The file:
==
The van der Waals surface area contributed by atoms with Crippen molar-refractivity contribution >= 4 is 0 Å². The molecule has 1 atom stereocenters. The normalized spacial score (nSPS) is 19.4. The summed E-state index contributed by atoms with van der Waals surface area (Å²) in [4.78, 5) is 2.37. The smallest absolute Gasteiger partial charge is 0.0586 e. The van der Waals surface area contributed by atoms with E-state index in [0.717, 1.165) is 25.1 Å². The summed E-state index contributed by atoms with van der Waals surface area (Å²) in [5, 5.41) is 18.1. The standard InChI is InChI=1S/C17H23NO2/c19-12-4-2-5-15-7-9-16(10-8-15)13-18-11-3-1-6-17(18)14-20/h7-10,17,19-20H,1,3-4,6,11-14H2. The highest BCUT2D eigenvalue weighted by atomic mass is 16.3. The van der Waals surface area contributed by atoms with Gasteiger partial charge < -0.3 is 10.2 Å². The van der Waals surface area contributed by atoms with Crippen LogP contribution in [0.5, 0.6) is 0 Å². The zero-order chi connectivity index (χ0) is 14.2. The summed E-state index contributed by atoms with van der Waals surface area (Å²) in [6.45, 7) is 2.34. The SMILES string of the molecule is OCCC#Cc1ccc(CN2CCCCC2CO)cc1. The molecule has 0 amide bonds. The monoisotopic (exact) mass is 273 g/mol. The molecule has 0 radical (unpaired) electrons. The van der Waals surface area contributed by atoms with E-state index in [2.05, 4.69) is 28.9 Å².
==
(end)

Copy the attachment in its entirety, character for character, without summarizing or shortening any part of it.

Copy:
The van der Waals surface area contributed by atoms with Crippen molar-refractivity contribution >= 4 is 0 Å². The molecule has 1 atom stereocenters. The normalized spacial score (nSPS) is 19.4. The summed E-state index contributed by atoms with van der Waals surface area (Å²) in [4.78, 5) is 2.37. The smallest absolute Gasteiger partial charge is 0.0586 e. The van der Waals surface area contributed by atoms with E-state index in [0.717, 1.165) is 25.1 Å². The summed E-state index contributed by atoms with van der Waals surface area (Å²) in [5, 5.41) is 18.1. The standard InChI is InChI=1S/C17H23NO2/c19-12-4-2-5-15-7-9-16(10-8-15)13-18-11-3-1-6-17(18)14-20/h7-10,17,19-20H,1,3-4,6,11-14H2. The highest BCUT2D eigenvalue weighted by atomic mass is 16.3. The van der Waals surface area contributed by atoms with Gasteiger partial charge < -0.3 is 10.2 Å². The van der Waals surface area contributed by atoms with Crippen LogP contribution in [0.5, 0.6) is 0 Å². The zero-order chi connectivity index (χ0) is 14.2. The summed E-state index contributed by atoms with van der Waals surface area (Å²) in [6.45, 7) is 2.34. The SMILES string of the molecule is OCCC#Cc1ccc(CN2CCCCC2CO)cc1. The molecule has 0 amide bonds. The monoisotopic (exact) mass is 273 g/mol. The molecule has 0 radical (unpaired) electrons. The van der Waals surface area contributed by atoms with E-state index in [2.05, 4.69) is 28.9 Å².